Thanksgivings Come and Gone: Not So Funny

Laughing Rats, Starving Pilgrims, and One Ticked-off Judge

Credit: Adam Zyglis/CagleCartoons.com

PASS THE GRAVY:  Of all the many traits shared by humans and rats, laughter is my favorite. Scientists have discovered that rats giggle when you — or other rats, for that matter — tickle their bellies. I have not tried this myself, but I will take their word for it. But this information flies in the face of everything scientists thought they knew about laughter.

We were told that laughter evolved when our brains got really big, and when we learned to stand upright and walk on two feet. Laughter was supposedly invented 10-16 million years ago as a means to create a joyous sense of unity among people otherwise struggling to shoehorn themselves into the increasingly complex social structures upon which their very survival depends.

In other words, laughter is a necessary social lubricant that keeps us from killing one another. Or, perhaps more immediately, from getting killed. 

All this is highly relevant right now with Thanksgiving looming in our collective rearview mirror. 


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People frequently lament all the necessary tongue-biting they have to endure for them to survive their Thanksgiving meal. At the Thanksgivings I have been lucky to attend, no one bites their tongue. No one talks so much as shouts. And after the shouting, we move onto the main course — laughter. Drooling, stupid laughter. Can’t-breathe laughter. Can’t-walk-to-the-bathroom laughter.

And I have no idea what about.

Thanks to COVID, that will not be happening this year. Our friends from New Mexico will not be coming. Neither will our friends from L.A. Nor will we see our friends from Santa Barbara. There will be no gathering of the tribes. No stupid, drooling hooting in joyous unity. 

This COVID shit’s for real. 

At the first Thanksgiving back in 1621, I don’t know how much laughter there was. According to the one eyewitness to ever write about the event, about 100 people showed up. Two-thirds were members of the Wampanoag tribe. They’d taken pity on the Pilgrim settlers, about half of whom had died since arriving in September 1620. The Wampanoag people taught them — among other things — how to plant corn. For the feast, there was venison and fish. Mashed potatoes had not been invented yet, the importation of potatoes from South America still being many years away. Pumpkin pie was still awaiting discovery.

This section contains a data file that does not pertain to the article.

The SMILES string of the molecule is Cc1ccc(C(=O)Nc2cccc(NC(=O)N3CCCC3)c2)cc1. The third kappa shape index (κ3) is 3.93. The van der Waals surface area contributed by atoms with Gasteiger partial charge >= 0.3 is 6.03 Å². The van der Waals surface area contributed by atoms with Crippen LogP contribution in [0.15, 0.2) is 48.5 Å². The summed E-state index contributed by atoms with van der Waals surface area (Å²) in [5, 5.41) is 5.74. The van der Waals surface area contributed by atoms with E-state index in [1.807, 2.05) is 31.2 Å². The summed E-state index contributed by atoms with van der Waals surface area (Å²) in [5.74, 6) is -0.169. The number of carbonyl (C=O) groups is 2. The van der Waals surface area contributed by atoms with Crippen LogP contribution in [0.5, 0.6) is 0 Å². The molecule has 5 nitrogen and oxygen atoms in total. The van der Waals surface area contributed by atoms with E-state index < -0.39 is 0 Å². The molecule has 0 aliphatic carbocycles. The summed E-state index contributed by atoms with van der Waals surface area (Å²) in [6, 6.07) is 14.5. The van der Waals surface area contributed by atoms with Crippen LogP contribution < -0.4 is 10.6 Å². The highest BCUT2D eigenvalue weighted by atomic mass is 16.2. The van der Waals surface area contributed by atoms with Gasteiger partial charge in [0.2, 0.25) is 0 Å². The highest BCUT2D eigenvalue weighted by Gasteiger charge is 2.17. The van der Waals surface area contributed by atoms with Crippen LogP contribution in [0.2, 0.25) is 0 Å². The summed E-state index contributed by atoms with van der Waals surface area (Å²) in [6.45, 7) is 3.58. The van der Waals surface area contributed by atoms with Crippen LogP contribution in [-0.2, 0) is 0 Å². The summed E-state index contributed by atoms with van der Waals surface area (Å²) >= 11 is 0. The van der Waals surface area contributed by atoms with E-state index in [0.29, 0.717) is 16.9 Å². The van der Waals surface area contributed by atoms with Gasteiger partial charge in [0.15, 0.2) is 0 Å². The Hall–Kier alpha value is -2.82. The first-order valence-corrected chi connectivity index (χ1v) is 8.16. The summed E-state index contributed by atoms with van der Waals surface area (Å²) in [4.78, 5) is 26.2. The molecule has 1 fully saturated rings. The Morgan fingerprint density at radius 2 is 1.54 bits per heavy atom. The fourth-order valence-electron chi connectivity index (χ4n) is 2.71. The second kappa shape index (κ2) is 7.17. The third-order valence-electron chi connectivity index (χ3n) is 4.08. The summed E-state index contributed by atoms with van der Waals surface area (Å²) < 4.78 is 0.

There was much dissension among the Wampanoag people — who at that time had been around for 10,000 years — about the wisdom of their chief’s kindness and generosity. But the chief, worried about various plots to unseat him, felt the need to create alliances with the ass-bedraggled English settlers as a way of hedging his bets.

As bets would go, this might be the worst ever in the history of the world. 

But here we are, indirectly, as a result.

At the time, the Wampanoag, as well as other Northeastern tribes, were in the throes of devastating epidemics. Historians speculate that rats had jumped off the English ships and carried measles and other European diseases into their villages. 

It would be many centuries before scientists would discover rats could giggle when tickled.

It would be another 242 years before that one glorious meal in 1621 would become proclaimed an American national holiday. On October 3, 1863 — a few months after signing the Emancipation Proclamation — President Abraham Lincoln did just that. At the time, the nation was violently divided in the Civil War; still, he harbored a sentimental optimism in the healing power of a shared meal. 

At the risk of descending into partisan politics, it should be noted that Lincoln was a Republican, the first ever to occupy the White House. 

At the risk of stating the obvious, the current occupant of the White House — also a Republican — is refusing to acknowledge he lost the election by about 5 million votes. 

In this context, I’d like to call your attention to a recent ruling of United States District Judge Matthew Gann from Pennsylvania, who is not only a Republican but a member of the same Federalist Society upon which Trump has so relied in nominating appointees — about 250 — to the federal bench, not to mention the three he’s now appointed to the Supreme Court. 

Gann rejected a challenge filed by Rudy Giuliani on behalf of Donald Trump to freeze the certification of Pennsylvania’s election results, which Joe Biden won by 80,000 votes. Gann dismissed Trump’s case as a “Frankenstein’s monster haphazardly stitched together.” He expressed offense that Trump and Giuliani were effectively seeking to set aside the ballots cast by 6.8 million voters. “The Court has been unable to find any case in which a plaintiff has sought such a drastic remedy in terms of sheer volume of votes asked to be invalidated. One might expect that when seeking such a startling outcome, a plaintiff would come formidably armed with compelling legal arguments and factual proof of rampant corruption.” That, he noted, did not take place. “Instead this Court has been presented with strained legal arguments without merit and speculative accusations…. In the United States of America, this cannot justify the disenfranchisement of a single voter, let alone all the voters of its sixth most populous state.”

Since then, the Pennsylvania Supreme Court has affirmed Gann’s opinion.

I know this doesn’t settle anything. But it should. Gann’s ruling might help even the Reddest and Bluest among us to find just enough of a common ground to get through a Thanksgiving dinner.

Clearly, it didn’t work for Lincoln, so maybe it could work for us. 

Excepting, of course, this year, Thanksgiving will be a more constrained affair.

In the meantime, please pass the gravy. And all that laughing you’re hearing — it’s not just the rats.

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